Adani aims to hook Australia, India, and Bangladesh on coal for decades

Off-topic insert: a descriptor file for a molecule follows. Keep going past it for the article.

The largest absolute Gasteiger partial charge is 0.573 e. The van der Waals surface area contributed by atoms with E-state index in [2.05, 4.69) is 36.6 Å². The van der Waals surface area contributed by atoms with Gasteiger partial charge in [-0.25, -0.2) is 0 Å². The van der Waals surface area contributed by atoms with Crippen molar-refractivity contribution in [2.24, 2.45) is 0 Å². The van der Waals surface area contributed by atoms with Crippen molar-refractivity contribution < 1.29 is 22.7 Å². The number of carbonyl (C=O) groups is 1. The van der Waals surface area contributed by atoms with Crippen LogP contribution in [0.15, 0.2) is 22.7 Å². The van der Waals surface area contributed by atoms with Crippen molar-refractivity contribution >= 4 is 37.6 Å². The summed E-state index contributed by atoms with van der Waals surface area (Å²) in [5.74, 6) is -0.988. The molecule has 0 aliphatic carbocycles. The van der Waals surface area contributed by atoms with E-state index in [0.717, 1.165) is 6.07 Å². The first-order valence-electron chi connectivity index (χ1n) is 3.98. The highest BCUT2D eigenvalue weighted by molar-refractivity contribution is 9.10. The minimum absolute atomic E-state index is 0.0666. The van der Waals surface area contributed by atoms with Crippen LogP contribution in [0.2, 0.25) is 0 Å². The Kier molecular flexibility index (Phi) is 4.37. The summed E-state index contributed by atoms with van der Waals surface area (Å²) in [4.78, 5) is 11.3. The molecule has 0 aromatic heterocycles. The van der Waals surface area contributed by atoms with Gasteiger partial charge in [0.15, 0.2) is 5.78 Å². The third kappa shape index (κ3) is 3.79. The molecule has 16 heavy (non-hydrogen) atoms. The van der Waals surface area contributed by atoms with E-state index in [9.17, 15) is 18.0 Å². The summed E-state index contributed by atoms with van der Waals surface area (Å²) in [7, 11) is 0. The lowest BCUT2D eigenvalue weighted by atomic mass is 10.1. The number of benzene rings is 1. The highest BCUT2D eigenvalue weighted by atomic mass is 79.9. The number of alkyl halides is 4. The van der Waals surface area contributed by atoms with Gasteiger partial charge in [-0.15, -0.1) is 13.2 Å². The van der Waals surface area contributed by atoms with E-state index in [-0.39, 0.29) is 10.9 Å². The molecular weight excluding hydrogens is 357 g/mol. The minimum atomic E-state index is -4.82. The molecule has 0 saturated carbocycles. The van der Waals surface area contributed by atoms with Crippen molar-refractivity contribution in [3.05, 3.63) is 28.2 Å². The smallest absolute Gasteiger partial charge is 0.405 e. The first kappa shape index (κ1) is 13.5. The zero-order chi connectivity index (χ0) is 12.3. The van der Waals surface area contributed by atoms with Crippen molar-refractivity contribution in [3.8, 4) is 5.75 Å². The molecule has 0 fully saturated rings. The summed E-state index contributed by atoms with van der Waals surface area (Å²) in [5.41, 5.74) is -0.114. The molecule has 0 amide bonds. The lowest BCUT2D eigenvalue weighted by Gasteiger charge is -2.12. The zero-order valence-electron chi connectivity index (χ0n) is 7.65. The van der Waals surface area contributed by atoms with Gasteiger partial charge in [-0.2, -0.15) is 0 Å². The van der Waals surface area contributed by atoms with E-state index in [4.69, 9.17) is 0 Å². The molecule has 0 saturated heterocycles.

first_img FacebookTwitterLinkedInEmailPrint分享New York Times:The story of Adani and its Australian project illustrates why the world keeps burning coal despite its profound danger — and despite falling prices for options like natural gas, wind and solar.Coal is in steep decline in wealthier countries, including the United States and across Western Europe, mostly because of competition from those alternative energy sources. But in Asia, demand for coal, the main source of energy, is growing. That’s because it is plentiful, the appetite is huge and the alternatives are fewer.Government support is also key to coal’s survival. Subsidies for coal-fired power plants have nearly tripled in recent years in the Group of 20 countries, according to a study by the Overseas Development Institute and two other groups. In rich countries, that’s helped to keep coal on life support. In developing countries, it means coal continues to thrive.Moreover, Mr. Adani said, “nation building” was part of his business philosophy. At the heart of that, he said, was the question of “how to make India energy secure.”Regardless of whether India has a choice about coal, Mr. Adani’s empire of mines, cargo ships, ports and power plants depends heavily on it. And he has invested enormous effort to make sure coal will not go away anytime soon.“Throw enough subsidies and anything can be viable,” said Tim Buckley, an analyst at the Institute for Energy Economics and Financial Analysis. “If they did not have special treatment back in India they wouldn’t be able to use expensive Australian sourced coal viably.”More: How One Billionaire Could Keep Three Countries Hooked on Coal for Decades Adani aims to hook Australia, India, and Bangladesh on coal for decadeslast_img read more